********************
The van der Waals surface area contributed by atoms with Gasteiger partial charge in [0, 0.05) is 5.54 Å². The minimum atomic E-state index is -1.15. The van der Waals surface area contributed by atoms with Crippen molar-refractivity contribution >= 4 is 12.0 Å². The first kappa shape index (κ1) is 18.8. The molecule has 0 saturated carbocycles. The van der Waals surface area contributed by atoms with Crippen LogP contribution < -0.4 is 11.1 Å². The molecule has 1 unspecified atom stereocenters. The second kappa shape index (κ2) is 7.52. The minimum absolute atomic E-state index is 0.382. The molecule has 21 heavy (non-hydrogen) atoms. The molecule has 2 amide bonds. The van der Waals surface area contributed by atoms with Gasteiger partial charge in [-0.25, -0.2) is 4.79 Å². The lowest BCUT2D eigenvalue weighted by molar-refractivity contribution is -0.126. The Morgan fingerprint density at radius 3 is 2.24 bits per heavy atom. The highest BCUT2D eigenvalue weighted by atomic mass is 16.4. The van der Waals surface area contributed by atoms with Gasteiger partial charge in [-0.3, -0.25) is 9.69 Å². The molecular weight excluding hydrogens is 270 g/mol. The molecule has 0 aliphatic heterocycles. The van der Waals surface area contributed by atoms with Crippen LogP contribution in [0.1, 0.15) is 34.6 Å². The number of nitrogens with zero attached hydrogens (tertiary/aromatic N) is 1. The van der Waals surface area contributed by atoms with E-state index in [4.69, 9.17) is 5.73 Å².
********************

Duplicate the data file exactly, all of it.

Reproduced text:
The van der Waals surface area contributed by atoms with Gasteiger partial charge in [0, 0.05) is 5.54 Å². The minimum atomic E-state index is -1.15. The van der Waals surface area contributed by atoms with Crippen molar-refractivity contribution >= 4 is 12.0 Å². The first kappa shape index (κ1) is 18.8. The molecule has 0 saturated carbocycles. The van der Waals surface area contributed by atoms with Crippen LogP contribution < -0.4 is 11.1 Å². The molecule has 1 unspecified atom stereocenters. The second kappa shape index (κ2) is 7.52. The minimum absolute atomic E-state index is 0.382. The molecule has 21 heavy (non-hydrogen) atoms. The molecule has 2 amide bonds. The van der Waals surface area contributed by atoms with Gasteiger partial charge in [-0.25, -0.2) is 4.79 Å². The lowest BCUT2D eigenvalue weighted by molar-refractivity contribution is -0.126. The Morgan fingerprint density at radius 3 is 2.24 bits per heavy atom. The highest BCUT2D eigenvalue weighted by atomic mass is 16.4. The van der Waals surface area contributed by atoms with Gasteiger partial charge in [-0.3, -0.25) is 9.69 Å². The molecular weight excluding hydrogens is 270 g/mol. The molecule has 0 aliphatic heterocycles. The van der Waals surface area contributed by atoms with Crippen LogP contribution in [0.1, 0.15) is 34.6 Å². The number of nitrogens with zero attached hydrogens (tertiary/aromatic N) is 1. The van der Waals surface area contributed by atoms with E-state index in [4.69, 9.17) is 5.73 Å².